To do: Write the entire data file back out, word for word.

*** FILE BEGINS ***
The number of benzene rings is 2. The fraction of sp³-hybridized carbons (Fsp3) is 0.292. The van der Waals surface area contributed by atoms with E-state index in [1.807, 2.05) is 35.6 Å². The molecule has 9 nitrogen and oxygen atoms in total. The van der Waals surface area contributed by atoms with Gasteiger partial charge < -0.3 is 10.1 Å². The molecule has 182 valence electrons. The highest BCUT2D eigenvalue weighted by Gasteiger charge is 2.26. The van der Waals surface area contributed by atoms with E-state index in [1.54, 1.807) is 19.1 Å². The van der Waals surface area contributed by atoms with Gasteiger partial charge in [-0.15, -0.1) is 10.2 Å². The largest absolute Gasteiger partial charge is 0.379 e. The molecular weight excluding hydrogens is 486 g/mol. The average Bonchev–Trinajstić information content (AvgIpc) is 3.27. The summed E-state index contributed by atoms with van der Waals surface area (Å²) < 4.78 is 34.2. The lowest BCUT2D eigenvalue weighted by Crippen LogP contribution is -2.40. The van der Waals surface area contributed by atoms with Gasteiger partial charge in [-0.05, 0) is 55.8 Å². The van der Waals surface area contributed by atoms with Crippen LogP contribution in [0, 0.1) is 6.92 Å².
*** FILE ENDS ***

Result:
The number of benzene rings is 2. The fraction of sp³-hybridized carbons (Fsp3) is 0.292. The van der Waals surface area contributed by atoms with E-state index in [1.807, 2.05) is 35.6 Å². The molecule has 9 nitrogen and oxygen atoms in total. The van der Waals surface area contributed by atoms with Gasteiger partial charge < -0.3 is 10.1 Å². The molecule has 182 valence electrons. The highest BCUT2D eigenvalue weighted by Gasteiger charge is 2.26. The van der Waals surface area contributed by atoms with E-state index in [1.54, 1.807) is 19.1 Å². The van der Waals surface area contributed by atoms with Gasteiger partial charge in [-0.15, -0.1) is 10.2 Å². The largest absolute Gasteiger partial charge is 0.379 e. The molecular weight excluding hydrogens is 486 g/mol. The average Bonchev–Trinajstić information content (AvgIpc) is 3.27. The summed E-state index contributed by atoms with van der Waals surface area (Å²) < 4.78 is 34.2. The lowest BCUT2D eigenvalue weighted by Crippen LogP contribution is -2.40. The van der Waals surface area contributed by atoms with Gasteiger partial charge in [-0.05, 0) is 55.8 Å². The van der Waals surface area contributed by atoms with Crippen LogP contribution in [0, 0.1) is 6.92 Å².